Bulk Equipment, Ports

Page Macrae Engineering: Guiding industry

Page Macrae Engineering, now with a full-time presence in Australia to support its significant port products footprint, has been touring across the country, engaging with ports and stevedores. ABHR finds out what it has learned.

Page Macrae Engineering, now with a full-time presence in Australia to support its significant port products footprint, has been touring across the country, engaging with ports and stevedores. ABHR finds out what it has learned.

Environmental protection authorities across Australia are currently reviewing air quality and dust emission level regulations

For bulk handling ports, this puts a limiter on dust emissions. Not only does dust pose a risk to those within the industry, but it can also pollute the environment and lead to significant fines for non-compliance.

Peter Swan, general manager of sales and marketing at Page Macrae Engineering, said the industry is aware of the issue and are proactively seeking out best practice and the latest technology equipment to minimise the effects of handling dusty materials.

“It’s not just dust – the industry is also looking into the likes of non-transport diesel emission reduction,” he said.

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Regular engagement with clients is the backbone of the company’s development problem. Feedback from clients and regulatory authorities is incorporated into Page Macrae’s designs to ensure they are meeting the needs of industry. 

Areas such as the National Heavy Vehicle Regulators ‘Chain of Responsibility’ legislation, has seen the need to use product innovation for client transport operations to stay within the weight regulations but ensure they are maximising load efficiency, both of which affect cost and risk.

“We already have products out there helping to reduce dust emissions, and we’re hearing more from our customers that there is pressure to improve efficiency, safety and sustainability,” Swan said.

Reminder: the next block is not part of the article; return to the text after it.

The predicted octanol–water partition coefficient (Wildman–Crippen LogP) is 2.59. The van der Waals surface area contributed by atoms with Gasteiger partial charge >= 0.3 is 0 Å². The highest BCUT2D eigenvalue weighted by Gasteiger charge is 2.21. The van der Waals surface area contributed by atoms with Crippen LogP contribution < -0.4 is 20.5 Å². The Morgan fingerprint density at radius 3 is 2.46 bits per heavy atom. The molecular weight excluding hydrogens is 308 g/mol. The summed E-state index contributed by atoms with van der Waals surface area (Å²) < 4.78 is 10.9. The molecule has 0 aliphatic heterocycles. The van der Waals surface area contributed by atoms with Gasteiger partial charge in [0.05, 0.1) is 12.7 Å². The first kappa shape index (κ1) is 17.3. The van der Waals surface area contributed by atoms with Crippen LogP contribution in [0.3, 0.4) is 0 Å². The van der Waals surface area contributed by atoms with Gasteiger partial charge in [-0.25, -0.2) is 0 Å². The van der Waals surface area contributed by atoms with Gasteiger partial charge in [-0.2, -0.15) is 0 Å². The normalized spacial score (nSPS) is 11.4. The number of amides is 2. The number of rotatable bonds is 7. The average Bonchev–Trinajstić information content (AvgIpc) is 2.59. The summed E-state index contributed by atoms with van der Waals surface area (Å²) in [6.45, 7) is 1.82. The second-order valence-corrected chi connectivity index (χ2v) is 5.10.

Charles Hennessy, the company’s business development manager for Australia, is supporting this ambition. His role not only supports Page Macrae’s products with spares now stocked within Australia to minimise client’s downtime, but he is also the eyes and ears on the ground where the clients’ challenges and opportunities are concerned.

He told ABHR that every port has its own characteristics and needs.

“It’s important to understand the pain points they’re facing,” Hennessy said. “Within reason, we can tailor solutions for their specific circumstances.”

Some ports may specialise in specific materials, which is why Page Macrae has designed its equipment to service several sectors. Its equipment can be designed to handle soda ash, fertiliser, grains, coal, critical minerals like nickel and lead concentrates, and logs.

Material handling can carry safety risk and many ports are looking to improve safety as much as possible.

Page Macrae was invited to help C3, a forestry-aligned logistics company, improve its log handling operations. The business wanted to take people away from a potentially dangerous location on site through automation.

Following the installation of automated log grapples, C3 would go on to be nominated for the NZ Workplace Health & Safety Awards.

Jan Augustyn, C3’s general manager for business performance improvement, said they are making a difference is in ship-side safety.

“They are removing additional people next to the vessel and thus providing a safer environment with less interaction of machines and personnel, also less risk of falling logs and reduction of Cranston related issues of hand and finger pinch points,” Augustyn said.

Swan said it was a great example of how Page Macrae can solve its client’s challenges. It had also demonstrated the benefits of automation – a technology the company is looking to further incorporate into its designs.

“We are investing heavily into research and development, expanding our innovation team with a focus on innovation and automation,” he said.

“Clients are requesting it – they want smarter machinery that can let them know what’s going on to improve decision making.”

Page Macrae has also embraced technology and innovation in its own manufacturing, moving certain operations to robotic welding. The business is currently engaged in business improvement studies to optimise its range of processes.

Swan said that by changing the way the company thinks about its manufacturing, it can lead to faster, easier to handle and more sustainable machinery.

“It’s looking bright for us – it’s a fantastic landscape to be involved in and we’re engaging with customers on so many levels,” he said.

“Everyone is facing a changing landscape, but we are well-placed with our industry knowledge and experience to guide them.” 

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